In NCAA tournament, Cornell's Big Red and Kentucky's 'Blue Mist' are miles apart on the spectrum

The road to Indianapolis is paved with dramatic snapshots.
By John Feinstein
Thursday, March 25, 2010


Good vs. Evil.

David vs. Goliath.

Pointy-heads vs. Pros.

Pick a cliche and you can easily describe Thursday night's East Region semifinal between Kentucky and Cornell.

Kentucky is a seven-time national champion, the top seed in the East and the favorite to win the national championship 11 days from now in Indianapolis. Cornell is the No. 12 seed in the region, is favored to have the highest SAT scores of any team still playing and won its first two games ever in NCAA tournament play last weekend.

"The Sweet 16, it's a dream come true for all of us," Cornell Coach Steve Donahue said Wednesday afternoon. "We want to keep the dream alive for as long as we possibly can."

"At Kentucky, you're expected to win every game you play," Kentucky Coach John Calipari said. "By 20."

Which is why it wasn't at all surprising when three starters who preceded Calipari in the interview room all gave the same answer when asked what they wanted to do after college.

"Play basketball."

"Keep playing basketball for as long as I can."

"Me, too. I love to play."

Those answers came from Cornell seniors Jeff Foote, Louis Dale and Ryan Wittman. You see, the Ivy League kids love to play the game, too. One doesn't have to be a one-and-done, sure-fire lottery pick to want to keep playing ball after college.

That's not to say the Cornell kids aren't a little bit scary smart. When an especially obnoxious radio reporter launched into a long-winded question that boiled down to, "Isn't this smart guys versus athletic guys?" (welcome to journalistic cliches 101) Wittman smiled and said, "No doubt our passion buckets will be overflowing tomorrow night," causing Foote to almost fall off his chair laughing.

That said, there is no doubting the glaring contrasts between the two programs. Cornell has no media guide. Kentucky has three, including a glossy, full-color, 208-page (the maximum allowed by NCAA rules) recruiting brochure that poses as a media guide. No one asked Kentucky's players on Wednesday what they hope to do after college because everyone knows what they hope to do after college.

When someone asked Dale if the press conferences at the Sweet 16 were different than the press conferences the Cornell players are used to, he shrugged and said, "We don't usually have press conferences."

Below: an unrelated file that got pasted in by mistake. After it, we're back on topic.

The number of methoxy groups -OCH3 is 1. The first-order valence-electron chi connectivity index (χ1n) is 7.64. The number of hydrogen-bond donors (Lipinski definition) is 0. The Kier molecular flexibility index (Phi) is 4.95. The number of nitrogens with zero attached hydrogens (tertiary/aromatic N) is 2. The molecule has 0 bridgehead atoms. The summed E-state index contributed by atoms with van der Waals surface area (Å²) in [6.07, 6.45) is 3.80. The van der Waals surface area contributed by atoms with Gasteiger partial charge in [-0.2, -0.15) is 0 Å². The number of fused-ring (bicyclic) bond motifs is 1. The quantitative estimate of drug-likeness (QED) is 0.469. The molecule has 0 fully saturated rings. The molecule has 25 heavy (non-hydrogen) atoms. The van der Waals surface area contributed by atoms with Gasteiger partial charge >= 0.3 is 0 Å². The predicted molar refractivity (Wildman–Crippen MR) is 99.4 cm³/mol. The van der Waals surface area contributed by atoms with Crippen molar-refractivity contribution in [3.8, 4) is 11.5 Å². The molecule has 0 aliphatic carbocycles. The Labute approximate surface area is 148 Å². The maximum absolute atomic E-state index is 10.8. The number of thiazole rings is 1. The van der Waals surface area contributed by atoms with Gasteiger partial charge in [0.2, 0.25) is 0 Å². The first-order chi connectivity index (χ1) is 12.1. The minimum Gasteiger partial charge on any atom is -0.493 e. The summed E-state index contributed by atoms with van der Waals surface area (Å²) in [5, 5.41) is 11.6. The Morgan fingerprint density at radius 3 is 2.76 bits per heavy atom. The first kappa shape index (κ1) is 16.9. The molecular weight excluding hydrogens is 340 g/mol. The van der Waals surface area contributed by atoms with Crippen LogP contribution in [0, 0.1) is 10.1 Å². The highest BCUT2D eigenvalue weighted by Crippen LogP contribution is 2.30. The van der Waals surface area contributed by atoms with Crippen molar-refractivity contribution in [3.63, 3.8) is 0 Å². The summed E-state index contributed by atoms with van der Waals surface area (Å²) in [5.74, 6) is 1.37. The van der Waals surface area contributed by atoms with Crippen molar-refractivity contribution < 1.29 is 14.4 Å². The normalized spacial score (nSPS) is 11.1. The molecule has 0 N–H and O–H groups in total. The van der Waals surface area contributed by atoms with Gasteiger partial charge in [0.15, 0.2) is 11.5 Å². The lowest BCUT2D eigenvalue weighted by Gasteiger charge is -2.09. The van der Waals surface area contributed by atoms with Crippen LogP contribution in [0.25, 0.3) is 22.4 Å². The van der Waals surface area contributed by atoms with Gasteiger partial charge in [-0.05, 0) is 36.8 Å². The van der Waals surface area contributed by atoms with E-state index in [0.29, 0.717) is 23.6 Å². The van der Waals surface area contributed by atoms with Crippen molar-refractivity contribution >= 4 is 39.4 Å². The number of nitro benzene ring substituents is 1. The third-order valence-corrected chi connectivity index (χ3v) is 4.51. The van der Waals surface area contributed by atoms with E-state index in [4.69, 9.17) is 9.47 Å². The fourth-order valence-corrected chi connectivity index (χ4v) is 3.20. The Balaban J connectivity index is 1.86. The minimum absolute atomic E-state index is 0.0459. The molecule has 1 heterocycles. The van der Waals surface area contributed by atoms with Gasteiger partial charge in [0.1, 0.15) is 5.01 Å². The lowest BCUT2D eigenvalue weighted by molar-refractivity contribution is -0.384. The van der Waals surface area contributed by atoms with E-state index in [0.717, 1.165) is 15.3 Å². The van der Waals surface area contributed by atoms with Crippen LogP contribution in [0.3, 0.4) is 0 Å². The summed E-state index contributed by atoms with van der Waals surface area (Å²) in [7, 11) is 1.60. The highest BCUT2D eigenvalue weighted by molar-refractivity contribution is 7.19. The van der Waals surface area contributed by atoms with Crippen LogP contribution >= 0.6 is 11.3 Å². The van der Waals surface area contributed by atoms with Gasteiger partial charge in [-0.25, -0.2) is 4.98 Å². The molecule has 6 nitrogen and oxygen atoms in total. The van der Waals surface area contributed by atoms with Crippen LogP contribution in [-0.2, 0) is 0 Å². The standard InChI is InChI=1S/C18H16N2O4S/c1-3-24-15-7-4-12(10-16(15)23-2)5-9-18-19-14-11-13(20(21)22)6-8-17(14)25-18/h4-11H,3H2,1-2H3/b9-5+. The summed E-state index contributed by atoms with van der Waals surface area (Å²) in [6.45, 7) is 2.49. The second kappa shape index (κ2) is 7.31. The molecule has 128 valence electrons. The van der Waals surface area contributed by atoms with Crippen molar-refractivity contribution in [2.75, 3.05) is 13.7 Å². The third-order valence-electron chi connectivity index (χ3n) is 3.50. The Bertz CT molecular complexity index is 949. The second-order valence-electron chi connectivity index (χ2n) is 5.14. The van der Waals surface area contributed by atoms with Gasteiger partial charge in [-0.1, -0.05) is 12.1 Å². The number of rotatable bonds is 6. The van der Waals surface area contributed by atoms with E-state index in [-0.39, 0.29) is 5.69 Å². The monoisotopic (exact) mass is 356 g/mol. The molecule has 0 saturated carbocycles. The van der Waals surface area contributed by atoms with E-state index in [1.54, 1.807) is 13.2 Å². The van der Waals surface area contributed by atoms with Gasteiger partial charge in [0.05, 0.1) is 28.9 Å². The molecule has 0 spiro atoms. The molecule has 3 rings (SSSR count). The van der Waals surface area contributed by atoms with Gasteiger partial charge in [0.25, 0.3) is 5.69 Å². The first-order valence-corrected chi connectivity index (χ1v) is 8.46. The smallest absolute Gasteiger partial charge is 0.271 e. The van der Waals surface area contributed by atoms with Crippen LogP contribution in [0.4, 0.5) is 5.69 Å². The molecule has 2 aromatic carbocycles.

These teams aren't from different conferences; they're from different planets. When Mark Coury, one of Cornell's backup forwards, walked out of the locker room Wednesday, one might have thought that President Obama had made a surprise appearance judging by the cameras, notebooks and tape recorders that surrounded him before he had taken even a half-step.

Coury averaged 2.5 points per game this season. But he played at Kentucky for two years as a walk-on, even starting 29 games two seasons ago during the dark days of Billy Gillispie's brief coaching tenure.

But Calipari has restored order in the Bluegrass. The Wildcats do win by 20 points most nights (actually they won their first two tournament games by 29 and 30) and they need only four more wins to have what Kentucky fans consider a successful season. Calipari sounds like a candidate for office when he talks dreamily about the "Blue Mist" that follows his team everywhere and the connection between his team and its fans.

Of course, Calipari brings some baggage with him as everyone connected to college basketball -- including most notably Bob Knight -- has noted since the day he was hired last spring for about a gazillion dollars a year. (Okay, it was $32 million over eight years, if you are scoring at home).

As successful as he has been at Massachusetts and Memphis, neither of his Final Four appearances at those two schools -- U-Mass. in 1996; Memphis in 2008 -- exist in the NCAA record book.

Of course, no one at Kentucky cares about Calipari's past, other than his consistent ability to recruit great players and win games, any more than they care about the collective grade-point average of Cornell's starters or Wittman's use of the term "passion buckets."

If Cornell were to pull off one of the great upsets in NCAA tournament history on Thursday night, then someone at Kentucky might care about Calipari's past. All of which brings to mind a comment made years ago by Calipari's pal Knight when he was coaching at Indiana: "I know as long as I win I'll be considered eccentric by our fans. If I ever start to lose, I'll be considered an embarrassment."

Calipari is 34-2 this season. At the moment, he is lovably eccentric and if a rule got broken here and there in the past, well, he was never actually found guilty by the NCAA, was he?

One thing Calipari can clearly do is coach up his players -- on and off the court. No one from Kentucky was going to take any bait on the pros vs. pointy heads issue, although DeMarcus Cousins did admit in the packed Kentucky locker room that the UK players knew people were trying to make this game into exactly that.

Donahue also understands the difference between the two teams. While Calipari is easily the most famous person in his state, treated a little bit like Elvis everywhere he goes, Donahue had a new experience this week after his team came home from its two wins in Jacksonville, Fla.

"I was walking down the street and a woman in her car rolled down her window and said, 'I love you!' " he said. "I thought that was pretty cool."

It's all pretty cool right now for Donahue and his players. They're on a joyride.

Not Calipari and the Kentucky players. They're on a business trip.

That's not a cliche. It's a fact.

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